Tuesday, August 21, 2007

Can there be too many beautiful women in one movie?

Though there were many charms to Pedro Almodovar's "Volver," I have to say the one that has lingered longest in my mind is that scene of Penelope Cruz singing at the restaurant. Just an incredibly beautiful woman singing an almost equally beautiful song.

And so any news of her being cast in a grand musical is certainly welcome to me, especially joining a cast and project as grand as this.

Apparently, the lovely Ms. Cruz, Javier Bardem and Marion Cotillard (star of the Edith Piaf flick "La Vie en Rose," which I have yet to see), are all in negotiations to join director Rob Marshall's take on the Broadway musical "Nine." And, apparently because he can get whoever he wants for this, Mr. Marshall is also courting Sophia Loren and Catherine Zeta-Jones.

Now, I saw quite a few Broadway musicals in my youth (and, though I probably shouldn't admit it, the thoroughly silly "The Wiz" remains my favorite), but I have to confess I know nothing about "Nine" except that it's based on the Federico Fellini movie "8 1/2."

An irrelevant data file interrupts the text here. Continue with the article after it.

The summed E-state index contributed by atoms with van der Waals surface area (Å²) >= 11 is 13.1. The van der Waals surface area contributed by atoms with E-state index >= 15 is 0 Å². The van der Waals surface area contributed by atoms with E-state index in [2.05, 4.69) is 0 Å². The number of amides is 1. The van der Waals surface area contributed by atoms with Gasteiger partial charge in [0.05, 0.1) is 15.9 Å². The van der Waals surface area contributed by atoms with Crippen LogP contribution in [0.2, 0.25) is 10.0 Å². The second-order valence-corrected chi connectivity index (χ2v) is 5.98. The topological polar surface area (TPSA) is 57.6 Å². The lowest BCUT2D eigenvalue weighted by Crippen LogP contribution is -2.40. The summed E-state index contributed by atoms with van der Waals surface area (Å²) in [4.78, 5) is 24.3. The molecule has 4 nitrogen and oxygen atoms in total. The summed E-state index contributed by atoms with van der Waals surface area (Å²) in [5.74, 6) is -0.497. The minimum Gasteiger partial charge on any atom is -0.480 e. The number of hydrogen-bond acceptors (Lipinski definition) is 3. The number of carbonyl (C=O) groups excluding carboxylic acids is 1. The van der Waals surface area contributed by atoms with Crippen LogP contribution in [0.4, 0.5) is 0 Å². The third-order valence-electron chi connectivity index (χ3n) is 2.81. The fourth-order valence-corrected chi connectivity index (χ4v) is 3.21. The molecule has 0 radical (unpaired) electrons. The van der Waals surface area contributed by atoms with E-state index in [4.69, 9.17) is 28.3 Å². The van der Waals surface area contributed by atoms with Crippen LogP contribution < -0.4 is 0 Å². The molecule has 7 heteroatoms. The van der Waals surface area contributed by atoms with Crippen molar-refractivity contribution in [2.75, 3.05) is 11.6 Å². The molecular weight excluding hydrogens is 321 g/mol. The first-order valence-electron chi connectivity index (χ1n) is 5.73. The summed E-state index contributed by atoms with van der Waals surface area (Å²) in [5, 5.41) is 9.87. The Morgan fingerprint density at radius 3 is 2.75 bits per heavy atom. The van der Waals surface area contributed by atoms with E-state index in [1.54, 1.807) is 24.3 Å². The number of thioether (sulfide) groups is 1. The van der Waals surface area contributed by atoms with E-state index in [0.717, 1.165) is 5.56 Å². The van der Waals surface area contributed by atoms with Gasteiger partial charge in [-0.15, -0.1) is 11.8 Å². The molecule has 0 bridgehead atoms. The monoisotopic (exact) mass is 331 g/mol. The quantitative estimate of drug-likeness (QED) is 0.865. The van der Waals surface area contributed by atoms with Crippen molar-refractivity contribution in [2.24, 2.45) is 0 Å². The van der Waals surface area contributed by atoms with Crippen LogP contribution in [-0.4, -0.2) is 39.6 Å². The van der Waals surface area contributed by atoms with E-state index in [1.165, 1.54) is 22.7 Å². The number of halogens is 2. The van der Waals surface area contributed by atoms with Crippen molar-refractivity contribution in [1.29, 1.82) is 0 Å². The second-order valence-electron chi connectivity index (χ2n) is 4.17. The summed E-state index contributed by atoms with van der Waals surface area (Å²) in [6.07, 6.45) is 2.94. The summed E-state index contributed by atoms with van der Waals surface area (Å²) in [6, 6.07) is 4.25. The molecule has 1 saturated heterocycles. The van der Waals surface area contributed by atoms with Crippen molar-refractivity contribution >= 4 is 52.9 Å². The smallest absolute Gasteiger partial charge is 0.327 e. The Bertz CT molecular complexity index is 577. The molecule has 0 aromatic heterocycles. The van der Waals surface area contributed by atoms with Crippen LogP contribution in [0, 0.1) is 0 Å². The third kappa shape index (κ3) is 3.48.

Bardem just got the offer to play director Guido Contini, who experiences a creative and personal crisis as he tries to balance all the women in his life. That includes his wife (Cotillard), mistress (Cruz), his film-star muse (Zeta-Jones), agent and even his mother (Loren), who appears as a ghost.

Put that many beautiful women in one movie and you've got my attention, and I thoroughly enjoyed Marshall's "Chicago" adaptation, so I'll definitely be keeping my eyes on this.

Movie-to-TV love for Buffy

There are few things I love to waste time with more than lists, and this one from IGN is pretty darn good. I guess with "The Simpsons" and tons of other flicks out there now it would have been much simpler to go TV-to-movie, but the folks at IGN have gone the reverse route with some interesting results.

I won't give away the whole thing, but as the headline suggests, "Buffy the Vampire Slayer" took the top prize (beating out "M*A*S*H"!), and the short-lived but beloved (at least by me) "Karen Sisco" with Carla Gugino even made the list at No. 8.

Now, a word in defense of "Buffy" for anyone who just can't imagine it deserves to be ahead of "M*A*S*H." I don't think the IGN folks are really saying "Buffy" was a better show than "M*A*S*H," but instead that the distance between the source material and what Joss Whedon made of the TV show was the most impressive turnaround, and I would certainly have to agree with that.